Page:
Choose One or Two Trusted People Who Will Give You Good, Kind, Honest Feedback
At this point, you don’t want to open yourself up to feedback from just anyone. Find just one or two people who you know are on your side and who have the wisdom and experience to be truly helpful. Have them review your dry run and ask them specifically whether you are meeting the intentions you’ve previously identified.
You can have them share feedback together or separately, that doesn’t matter. Just keep it manageable for yourself. Conflicting advice from many people can make you more confused.
Ask them things like, “I know that I don’t have the presentation completely memorized yet, but is my voice and posture confident?” or “The story hasn’t been edited yet, but is the plot logical? Are the characters believable?”
Work it out till you are satisfied. Video is also very useful at this stage, if it applies.
Host a Supportive Test Run
Now you’ve pinpointed specifically what success will look like for you at the moment, you’ve developed a script and you’ve rehearsed it. This is where you’d get a small group of people to help you. If it’s a poetry reading, comedy, or musical performance maybe you can find a small, supportive, laid back open mic setting or performance circle. If it’s a book unveiling or art show, consider hosting a small, invitation-only open house.
Make sure your one or two trusted feedback-givers from step number 4 are there as well.
Here’s the key. Toward the end of the event, use a very short, handwritten survey. Ask the attendees for written feedback — but ONLY on what they like about what you are doing. The single question on the paper could actually be, “Thanks for attending this evening! Please take a minute to tell me your favourite thing about the work I’m doing.”
Review and Adjust for the Next Time
You and the person who previously helped you are the only ones who will be critiquing for improvement, in a separate conversation after the event. You will probably already know what you could do better next time — because you will know which objectives you hit from your list.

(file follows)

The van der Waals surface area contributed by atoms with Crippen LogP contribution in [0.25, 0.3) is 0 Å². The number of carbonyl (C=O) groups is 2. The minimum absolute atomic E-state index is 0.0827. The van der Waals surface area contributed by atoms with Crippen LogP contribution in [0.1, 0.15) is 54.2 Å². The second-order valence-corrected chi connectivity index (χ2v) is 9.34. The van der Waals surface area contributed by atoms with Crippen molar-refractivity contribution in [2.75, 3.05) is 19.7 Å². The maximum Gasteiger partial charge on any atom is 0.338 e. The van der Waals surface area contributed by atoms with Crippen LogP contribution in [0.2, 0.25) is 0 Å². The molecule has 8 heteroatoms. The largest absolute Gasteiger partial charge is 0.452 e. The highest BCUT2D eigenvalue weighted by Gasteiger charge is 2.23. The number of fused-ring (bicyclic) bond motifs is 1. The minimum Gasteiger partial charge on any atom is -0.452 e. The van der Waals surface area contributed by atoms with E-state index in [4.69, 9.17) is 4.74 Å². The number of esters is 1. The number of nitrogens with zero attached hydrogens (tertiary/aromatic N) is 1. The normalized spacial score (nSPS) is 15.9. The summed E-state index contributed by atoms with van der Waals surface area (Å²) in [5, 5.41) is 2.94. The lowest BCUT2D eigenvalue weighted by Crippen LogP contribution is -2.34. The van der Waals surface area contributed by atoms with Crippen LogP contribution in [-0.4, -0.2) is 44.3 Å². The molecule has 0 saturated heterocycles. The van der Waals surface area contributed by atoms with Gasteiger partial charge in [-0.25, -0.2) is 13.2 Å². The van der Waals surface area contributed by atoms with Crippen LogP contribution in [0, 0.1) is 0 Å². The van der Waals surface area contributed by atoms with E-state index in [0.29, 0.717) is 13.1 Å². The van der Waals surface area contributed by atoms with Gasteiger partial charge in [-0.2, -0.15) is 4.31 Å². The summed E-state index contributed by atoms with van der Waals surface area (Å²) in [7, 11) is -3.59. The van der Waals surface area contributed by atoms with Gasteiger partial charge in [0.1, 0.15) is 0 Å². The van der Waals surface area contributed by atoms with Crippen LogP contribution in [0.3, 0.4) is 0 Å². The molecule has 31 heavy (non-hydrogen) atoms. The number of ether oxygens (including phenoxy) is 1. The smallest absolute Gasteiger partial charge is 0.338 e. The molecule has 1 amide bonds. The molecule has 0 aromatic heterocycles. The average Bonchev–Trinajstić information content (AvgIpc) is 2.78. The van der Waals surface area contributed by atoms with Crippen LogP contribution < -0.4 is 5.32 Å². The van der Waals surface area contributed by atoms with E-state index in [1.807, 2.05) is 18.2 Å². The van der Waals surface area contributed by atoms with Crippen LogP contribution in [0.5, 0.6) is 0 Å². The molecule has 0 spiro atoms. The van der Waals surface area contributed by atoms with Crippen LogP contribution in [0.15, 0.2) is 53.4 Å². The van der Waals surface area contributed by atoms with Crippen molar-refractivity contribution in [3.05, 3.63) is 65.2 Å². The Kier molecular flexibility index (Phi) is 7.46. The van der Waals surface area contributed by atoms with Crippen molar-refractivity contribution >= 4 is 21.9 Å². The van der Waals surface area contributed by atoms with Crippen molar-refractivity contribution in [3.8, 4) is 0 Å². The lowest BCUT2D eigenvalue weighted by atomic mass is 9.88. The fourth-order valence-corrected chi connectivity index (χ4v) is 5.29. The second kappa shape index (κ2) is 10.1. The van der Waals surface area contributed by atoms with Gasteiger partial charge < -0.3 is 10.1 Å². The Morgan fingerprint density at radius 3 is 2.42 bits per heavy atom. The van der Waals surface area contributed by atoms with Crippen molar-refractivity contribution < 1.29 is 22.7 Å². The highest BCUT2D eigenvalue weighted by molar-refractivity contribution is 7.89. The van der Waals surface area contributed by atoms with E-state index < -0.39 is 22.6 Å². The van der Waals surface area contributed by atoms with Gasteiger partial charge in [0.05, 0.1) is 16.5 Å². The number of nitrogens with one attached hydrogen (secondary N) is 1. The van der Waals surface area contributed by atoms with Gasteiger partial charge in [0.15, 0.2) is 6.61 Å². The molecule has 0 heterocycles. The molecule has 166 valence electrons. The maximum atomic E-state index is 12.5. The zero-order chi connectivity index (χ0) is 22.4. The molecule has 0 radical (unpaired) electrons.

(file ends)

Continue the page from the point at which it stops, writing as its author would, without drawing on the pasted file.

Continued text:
I guarantee that if you try this approach, you’ll be very pleasantly surprised at how it turns out.
You should find that once you have set your vision and your targets, and you’ve practiced and prepared to make sure you meet these targets, you will be in a place to more objectively view your own work. You’ll have lots of positive feedback from people about what you are doing right (which is hugely valuable for your confidence) and you’ll have kind, constructive criticism from one or two helpful people who know what your vision is.
A few final tips
- Take baby steps. People vastly underestimate all that is involved in getting your work out there.
- You’ll never be without fear. Successful people learn to act in spite of fear.
- Mistakes aren’t the end of the world, and when handled gracefully they can win you fans and friends.
- Everyone won’t like your work, and that’s OK. It doesn’t make you less of a person or artist.
- Celebrate your victories, even (especially) the small ones!
So many people never go public with their work. Just getting started is a huge accomplishment.
In the words of Oliver Wendell Holmes, “A few can touch the magic string, and noisy fame is proud to win them: Alas for those that never sing, but die with all their music in them!”
Every creative person faces demons. Learn to plow through in spite of them. We all will be better off for your contribution.
Leanne Regalla teaches creative people how to pursue their art without going broke, living in their cars, or starving to death. Get “The Rebel Artist’s Manifesto – Having the Audacity to Make Good Money From Your Creative Work” at her blog, Make Creativity Pay. While you’re at it, why not also follow her on Twitter?